Copyright © Louis Schmier and Atwood Publishing.

Date: Fri 4/15/2005 3:24 AM
Random Thought: Grade Inflation

I hear the darkness has returned and spread over the academic land. It has been doing this every now and then for the past century. It’s withering the crops and drying up the waters. It’s passing through locked doors and shut windows, getting into every nook and cranny. It’s stifling the air. It’s tormenting the very soul of academics. The Ivory Tower, once again, is being ravaged by an apocalyptic plague the proportions of which rival the Black Death. It’s threatening the very foundations of the Ivory Tower. We are in desperate need of a magical incantation to ward off this evil. And, evil it is, for this deadly, apparently incurable disease, rampaging at a full gallop as if it was one of the horsemen of the apocalypse, is: “Grade Inflation.”

The bestowing of undeserved higher grades, making easier grades available, and showering young people with unbelievable and undeserved praise is said to be “scandalous,” “a mess,” “inappropriate,” “irresponsible,” “corrosive,” “sick,” “odorous,” “evil,” “depressing,” “demoralizing,” etc, etc, etc. This spreading pernicious disease, this quest for popularity among students, this pandering to students’ self-esteem, this treating of students as customers, this flattering of students’ egos, this succumbing to student expectations is turning hard courses squishy, rotting standards, rewarding mediocrity, spreading counterfeit knowledge, eroding professorial authority, diminishing faculty image, and tarnishing faculty prestige. Why grade inflation is even attacking the very selective class structure of academia by confusing the distinction between the super-smart student, excellent student, good student, average student, mediocre student, and bad student.

“Ah, me,” so many academics groan with tortured breath, “where are the days of the good ole ‘F’ and ‘D?’”

Get out the sackcloth and ashes! Hand out the protesting posters. Go to the streets. Egalitarianism is nigh! Weeding out, selectivity, and exclusiveness are out. Nurturing and inclusiveness are upon us! The academic world is coming to an end! Help us O Lord: “Ring around the rosy, pocket full of posies. Ashes….”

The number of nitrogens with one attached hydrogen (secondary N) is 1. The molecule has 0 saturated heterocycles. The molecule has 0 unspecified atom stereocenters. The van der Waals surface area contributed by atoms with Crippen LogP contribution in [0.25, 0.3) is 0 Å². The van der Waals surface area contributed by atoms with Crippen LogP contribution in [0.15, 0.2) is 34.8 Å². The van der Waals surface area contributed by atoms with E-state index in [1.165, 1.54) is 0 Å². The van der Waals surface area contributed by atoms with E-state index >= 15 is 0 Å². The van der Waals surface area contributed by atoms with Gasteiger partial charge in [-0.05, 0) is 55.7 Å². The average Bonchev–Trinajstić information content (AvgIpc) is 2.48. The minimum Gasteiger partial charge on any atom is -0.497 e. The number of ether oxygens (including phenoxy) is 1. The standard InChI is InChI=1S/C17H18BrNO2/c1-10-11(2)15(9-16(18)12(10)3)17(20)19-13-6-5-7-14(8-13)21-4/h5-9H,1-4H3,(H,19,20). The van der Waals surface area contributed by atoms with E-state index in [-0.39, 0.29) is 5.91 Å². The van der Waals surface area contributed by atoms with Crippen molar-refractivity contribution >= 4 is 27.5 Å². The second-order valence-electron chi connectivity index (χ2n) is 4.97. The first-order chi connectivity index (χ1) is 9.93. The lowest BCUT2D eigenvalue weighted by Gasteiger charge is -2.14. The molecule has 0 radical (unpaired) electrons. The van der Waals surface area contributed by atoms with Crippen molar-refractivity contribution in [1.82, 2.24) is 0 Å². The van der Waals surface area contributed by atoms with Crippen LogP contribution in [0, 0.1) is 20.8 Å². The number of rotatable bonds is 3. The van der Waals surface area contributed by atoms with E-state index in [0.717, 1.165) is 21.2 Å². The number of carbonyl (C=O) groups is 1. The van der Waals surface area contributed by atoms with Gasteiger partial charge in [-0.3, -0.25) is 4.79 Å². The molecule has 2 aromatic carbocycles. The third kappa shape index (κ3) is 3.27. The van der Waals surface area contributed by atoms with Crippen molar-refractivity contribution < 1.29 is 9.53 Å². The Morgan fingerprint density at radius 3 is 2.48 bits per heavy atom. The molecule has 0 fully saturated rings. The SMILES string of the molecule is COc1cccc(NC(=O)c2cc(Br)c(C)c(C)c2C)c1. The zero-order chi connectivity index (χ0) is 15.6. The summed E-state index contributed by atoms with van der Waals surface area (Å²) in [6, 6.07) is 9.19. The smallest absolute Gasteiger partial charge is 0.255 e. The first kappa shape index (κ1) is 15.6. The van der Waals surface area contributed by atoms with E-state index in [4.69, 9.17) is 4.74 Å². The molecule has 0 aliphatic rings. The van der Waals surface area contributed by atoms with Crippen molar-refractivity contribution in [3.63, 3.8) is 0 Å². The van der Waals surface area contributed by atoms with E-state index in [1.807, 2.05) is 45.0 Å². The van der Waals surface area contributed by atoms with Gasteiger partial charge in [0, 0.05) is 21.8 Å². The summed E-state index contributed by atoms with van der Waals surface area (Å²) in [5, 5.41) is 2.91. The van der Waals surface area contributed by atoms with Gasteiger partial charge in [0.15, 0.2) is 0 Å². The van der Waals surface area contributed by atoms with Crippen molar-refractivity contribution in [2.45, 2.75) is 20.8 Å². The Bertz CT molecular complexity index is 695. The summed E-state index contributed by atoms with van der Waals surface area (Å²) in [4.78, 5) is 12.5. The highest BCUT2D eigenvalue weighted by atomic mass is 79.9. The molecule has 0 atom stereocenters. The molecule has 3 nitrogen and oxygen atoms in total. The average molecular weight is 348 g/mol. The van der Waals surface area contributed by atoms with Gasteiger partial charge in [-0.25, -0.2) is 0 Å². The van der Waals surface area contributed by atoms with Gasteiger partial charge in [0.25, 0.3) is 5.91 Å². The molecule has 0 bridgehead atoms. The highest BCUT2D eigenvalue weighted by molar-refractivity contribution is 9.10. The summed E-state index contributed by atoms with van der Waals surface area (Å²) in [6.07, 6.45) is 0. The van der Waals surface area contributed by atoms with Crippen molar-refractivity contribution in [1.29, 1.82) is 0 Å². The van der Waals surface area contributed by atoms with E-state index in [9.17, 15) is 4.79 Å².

And you know something, I agree. I agree with all these dark descriptions of the situation. Grade inflation is, to say the least, a pernicious a disease each of us has to admit exists, diagnose, and find a cure! We do need a new standard of achievement. We do need a new vantage point. We do need a determination to act! We do need leaders to lead! Grade inflation is an outrage and we do need commitment and determination to prick this ever increasing balloon. We do, we do, we do!

Surprise you? Think I’m out of character? Well, take it easy, when I talk of grade inflation I’m not talking about higher grades. I’m not referring to the proliferation of “As” and dearth of “Fs.” When I talk of “grade inflation,” I’m talking about the inflated value placed on the importance of grades, a value that’s rising faster than gasoline prices at the pump. In reality, I’m talking about deeply underlying philosophical issues dealing with the nature and purpose of an education.

What has gotten me thinking about grades once again? It’s that “ah me” time of the semester. All semester I’ve successfully dispensed with using any grading system. Now, I can’t avoid dealing with that awful academic addiction to grades. It’s the time I have to struggle against my better judgment and make judgments as I assign final grades. It comes close to driving me to drink.